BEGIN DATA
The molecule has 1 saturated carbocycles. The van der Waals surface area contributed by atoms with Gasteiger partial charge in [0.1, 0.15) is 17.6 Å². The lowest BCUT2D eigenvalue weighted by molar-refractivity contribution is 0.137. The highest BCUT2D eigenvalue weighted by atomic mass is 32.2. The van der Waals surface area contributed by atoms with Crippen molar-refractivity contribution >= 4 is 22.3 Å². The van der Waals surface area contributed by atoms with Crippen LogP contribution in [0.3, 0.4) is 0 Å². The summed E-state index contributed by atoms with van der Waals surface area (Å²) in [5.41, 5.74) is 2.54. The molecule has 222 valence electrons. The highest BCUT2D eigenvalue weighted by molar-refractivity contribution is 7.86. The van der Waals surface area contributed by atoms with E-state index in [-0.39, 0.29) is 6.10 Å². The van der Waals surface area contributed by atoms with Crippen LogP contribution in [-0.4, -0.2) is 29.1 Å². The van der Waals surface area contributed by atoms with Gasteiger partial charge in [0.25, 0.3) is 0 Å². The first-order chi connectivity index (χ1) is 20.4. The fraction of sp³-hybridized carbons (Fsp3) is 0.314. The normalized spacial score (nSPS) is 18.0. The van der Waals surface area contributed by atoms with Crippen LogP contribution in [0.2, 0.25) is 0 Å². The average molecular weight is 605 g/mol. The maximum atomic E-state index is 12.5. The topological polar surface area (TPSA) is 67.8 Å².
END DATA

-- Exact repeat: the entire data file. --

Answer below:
The molecule has 1 saturated carbocycles. The van der Waals surface area contributed by atoms with Gasteiger partial charge in [0.1, 0.15) is 17.6 Å². The lowest BCUT2D eigenvalue weighted by molar-refractivity contribution is 0.137. The highest BCUT2D eigenvalue weighted by atomic mass is 32.2. The van der Waals surface area contributed by atoms with Crippen molar-refractivity contribution >= 4 is 22.3 Å². The van der Waals surface area contributed by atoms with Crippen LogP contribution in [0.3, 0.4) is 0 Å². The summed E-state index contributed by atoms with van der Waals surface area (Å²) in [5.41, 5.74) is 2.54. The molecule has 222 valence electrons. The highest BCUT2D eigenvalue weighted by molar-refractivity contribution is 7.86. The van der Waals surface area contributed by atoms with E-state index in [-0.39, 0.29) is 6.10 Å². The van der Waals surface area contributed by atoms with Crippen LogP contribution in [-0.4, -0.2) is 29.1 Å². The van der Waals surface area contributed by atoms with Gasteiger partial charge in [0.25, 0.3) is 0 Å². The first-order chi connectivity index (χ1) is 20.4. The fraction of sp³-hybridized carbons (Fsp3) is 0.314. The normalized spacial score (nSPS) is 18.0. The van der Waals surface area contributed by atoms with Crippen LogP contribution in [0.2, 0.25) is 0 Å². The average molecular weight is 605 g/mol. The maximum atomic E-state index is 12.5. The topological polar surface area (TPSA) is 67.8 Å².